iGot Busted Traffic School
The Leading Traffic School Online Course Professionals Choose.
With the California DMV Licensed iGot Busted Traffic School course...
* FREE electronic completion certificates submitted into EVERY COURT in California!
* FREE email completion confirmations that you can print out for your own records.
* FREE "processing" and "handling".
WE DO NOT:
* Make you pay extra fees for interactive content.
* Bury additional fees and requirements in tiny print on our registration pages.
* Advertise low prices that don't apply to your court (or anyone else's.)
* Hide the fees you will be charged until after you complete a portion of the program.
* Let you sign up and complete a course for a State/Court we are not approved in.
Did You Know?
The fastest speeding ticket in the world allegedly occurred in May 2003 in Texas. It was supposedly 242 mph (389 km/h) in a 75 mph (121 km/h) zone. The car was a Swedish-built Koenigsegg CC8S, which was involved in the San Francisco to Miami Gumball 3000 Rally.
The fastest convicted speeder in the UK was convicted of 175 mph (282 km/h) on a Honda Fireblade motorcycle in 2000. He received six weeks in jail and was banned from driving for two years. The fastest UK speeder in a car was caught driving a 3.6-litre Porsche 911 Turbo at 172 mph (277 km/h) on the A420 in Oxfordshire in January 2007 and jailed for 10 weeks and banned from driving for 3 years.
The most expensive speeding ticket ever given is believed to be the one given in Helsinki, Finland, in 2003. The 27-year-old was fined 170,000 euros for driving 80 km/h in a 40 km/h zone. The uncommonly large fine was due to Finnish speeding tickets (when excess speed is considerable) being relative to the offender's last known income. This speeding ticket was not the first ticket given in Finland reaching six figures.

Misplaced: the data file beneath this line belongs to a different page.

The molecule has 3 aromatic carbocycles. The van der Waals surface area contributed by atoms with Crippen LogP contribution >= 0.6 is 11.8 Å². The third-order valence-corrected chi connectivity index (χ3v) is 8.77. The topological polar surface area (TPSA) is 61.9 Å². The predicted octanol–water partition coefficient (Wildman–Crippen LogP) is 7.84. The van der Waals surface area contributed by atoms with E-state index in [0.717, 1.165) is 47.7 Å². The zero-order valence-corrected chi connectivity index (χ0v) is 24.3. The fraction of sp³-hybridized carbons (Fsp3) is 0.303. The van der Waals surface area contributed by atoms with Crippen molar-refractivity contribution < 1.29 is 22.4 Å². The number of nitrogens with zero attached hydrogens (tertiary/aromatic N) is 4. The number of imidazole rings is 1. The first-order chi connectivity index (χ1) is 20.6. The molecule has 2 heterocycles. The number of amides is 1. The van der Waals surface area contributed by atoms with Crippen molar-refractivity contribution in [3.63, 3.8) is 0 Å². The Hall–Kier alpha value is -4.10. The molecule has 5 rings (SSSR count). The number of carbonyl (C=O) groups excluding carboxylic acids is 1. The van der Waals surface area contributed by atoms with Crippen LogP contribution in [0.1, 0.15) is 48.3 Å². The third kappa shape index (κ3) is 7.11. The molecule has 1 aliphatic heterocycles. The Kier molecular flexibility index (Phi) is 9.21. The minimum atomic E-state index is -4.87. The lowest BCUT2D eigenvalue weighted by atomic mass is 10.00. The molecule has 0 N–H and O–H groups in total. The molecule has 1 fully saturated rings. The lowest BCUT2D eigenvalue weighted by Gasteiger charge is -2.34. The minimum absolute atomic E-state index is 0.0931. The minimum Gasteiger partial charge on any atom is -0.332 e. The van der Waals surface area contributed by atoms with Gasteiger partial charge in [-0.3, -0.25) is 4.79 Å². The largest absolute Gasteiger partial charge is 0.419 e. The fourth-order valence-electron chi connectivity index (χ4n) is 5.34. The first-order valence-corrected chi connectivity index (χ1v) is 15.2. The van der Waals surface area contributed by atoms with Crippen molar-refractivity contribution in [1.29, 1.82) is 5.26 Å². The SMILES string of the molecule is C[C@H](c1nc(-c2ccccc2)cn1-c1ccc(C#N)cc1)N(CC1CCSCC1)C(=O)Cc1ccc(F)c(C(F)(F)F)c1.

There are many competing claims as to the first speeding ticket ever issued depending whether the claim goes by the first traffic violation or the first paper ticket ever issued. Great Britain may have the earliest claim with the first person to be convicted of speeding, Walter Arnold of East Peckham, Kent, who on 28 January 1896 was fined for speeding at 8 mph (13 km/h) in a 2 mph (3.2 km/h) zone. He was fined 1 shilling plus costs. A New York City cab driver named Jacob German was arrested for speeding on May 20, 1899 for driving 12 miles per hour on Lexington Avenue in Manhattan. In Dayton, Ohio, police issued a paper ticket to Harry Myers for going twelve miles per hour on West Third Street in 1904.
Another early speeding ticket was issued in 1910 to Lady Laurier, the wife of Wilfrid Laurier, Prime Minister of Canada, in Ottawa, Canada, for exceeding the 10 miles per hour speed limit.